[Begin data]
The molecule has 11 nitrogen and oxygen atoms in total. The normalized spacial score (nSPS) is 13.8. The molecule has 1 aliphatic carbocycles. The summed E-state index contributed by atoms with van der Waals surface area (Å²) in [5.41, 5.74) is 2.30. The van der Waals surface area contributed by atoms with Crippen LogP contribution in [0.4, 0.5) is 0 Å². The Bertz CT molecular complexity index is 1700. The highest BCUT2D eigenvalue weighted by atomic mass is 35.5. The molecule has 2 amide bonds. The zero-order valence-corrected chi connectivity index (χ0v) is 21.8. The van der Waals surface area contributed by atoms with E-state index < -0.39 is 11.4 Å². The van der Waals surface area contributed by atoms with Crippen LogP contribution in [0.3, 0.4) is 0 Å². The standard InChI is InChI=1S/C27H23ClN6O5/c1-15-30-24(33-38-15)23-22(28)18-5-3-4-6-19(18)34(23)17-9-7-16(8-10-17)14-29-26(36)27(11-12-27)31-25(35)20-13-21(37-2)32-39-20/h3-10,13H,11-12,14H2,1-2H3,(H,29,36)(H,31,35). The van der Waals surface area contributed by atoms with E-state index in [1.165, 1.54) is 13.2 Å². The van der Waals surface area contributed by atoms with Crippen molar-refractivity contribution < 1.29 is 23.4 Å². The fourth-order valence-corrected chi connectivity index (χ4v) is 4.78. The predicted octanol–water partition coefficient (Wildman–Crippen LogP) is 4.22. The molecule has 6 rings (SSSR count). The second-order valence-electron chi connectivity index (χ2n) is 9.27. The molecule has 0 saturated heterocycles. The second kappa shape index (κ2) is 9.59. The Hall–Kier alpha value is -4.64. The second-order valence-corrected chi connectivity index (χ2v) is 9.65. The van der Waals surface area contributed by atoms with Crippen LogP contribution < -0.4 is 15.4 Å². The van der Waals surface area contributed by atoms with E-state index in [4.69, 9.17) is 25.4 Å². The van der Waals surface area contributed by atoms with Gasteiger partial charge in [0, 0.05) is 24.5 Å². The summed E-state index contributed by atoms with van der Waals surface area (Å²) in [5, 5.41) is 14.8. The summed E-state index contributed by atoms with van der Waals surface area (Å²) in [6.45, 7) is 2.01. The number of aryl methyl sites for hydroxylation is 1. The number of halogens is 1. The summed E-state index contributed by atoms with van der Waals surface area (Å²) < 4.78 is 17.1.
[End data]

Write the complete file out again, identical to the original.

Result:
The molecule has 11 nitrogen and oxygen atoms in total. The normalized spacial score (nSPS) is 13.8. The molecule has 1 aliphatic carbocycles. The summed E-state index contributed by atoms with van der Waals surface area (Å²) in [5.41, 5.74) is 2.30. The van der Waals surface area contributed by atoms with Crippen LogP contribution in [0.4, 0.5) is 0 Å². The Bertz CT molecular complexity index is 1700. The highest BCUT2D eigenvalue weighted by atomic mass is 35.5. The molecule has 2 amide bonds. The zero-order valence-corrected chi connectivity index (χ0v) is 21.8. The van der Waals surface area contributed by atoms with E-state index < -0.39 is 11.4 Å². The van der Waals surface area contributed by atoms with Crippen LogP contribution in [0.3, 0.4) is 0 Å². The standard InChI is InChI=1S/C27H23ClN6O5/c1-15-30-24(33-38-15)23-22(28)18-5-3-4-6-19(18)34(23)17-9-7-16(8-10-17)14-29-26(36)27(11-12-27)31-25(35)20-13-21(37-2)32-39-20/h3-10,13H,11-12,14H2,1-2H3,(H,29,36)(H,31,35). The van der Waals surface area contributed by atoms with E-state index in [1.165, 1.54) is 13.2 Å². The van der Waals surface area contributed by atoms with Crippen molar-refractivity contribution < 1.29 is 23.4 Å². The fourth-order valence-corrected chi connectivity index (χ4v) is 4.78. The predicted octanol–water partition coefficient (Wildman–Crippen LogP) is 4.22. The molecule has 6 rings (SSSR count). The second-order valence-electron chi connectivity index (χ2n) is 9.27. The molecule has 0 saturated heterocycles. The second kappa shape index (κ2) is 9.59. The Hall–Kier alpha value is -4.64. The second-order valence-corrected chi connectivity index (χ2v) is 9.65. The van der Waals surface area contributed by atoms with Crippen LogP contribution < -0.4 is 15.4 Å². The van der Waals surface area contributed by atoms with E-state index in [4.69, 9.17) is 25.4 Å². The van der Waals surface area contributed by atoms with Gasteiger partial charge in [0, 0.05) is 24.5 Å². The summed E-state index contributed by atoms with van der Waals surface area (Å²) in [5, 5.41) is 14.8. The summed E-state index contributed by atoms with van der Waals surface area (Å²) in [6.45, 7) is 2.01. The number of aryl methyl sites for hydroxylation is 1. The number of halogens is 1. The summed E-state index contributed by atoms with van der Waals surface area (Å²) < 4.78 is 17.1.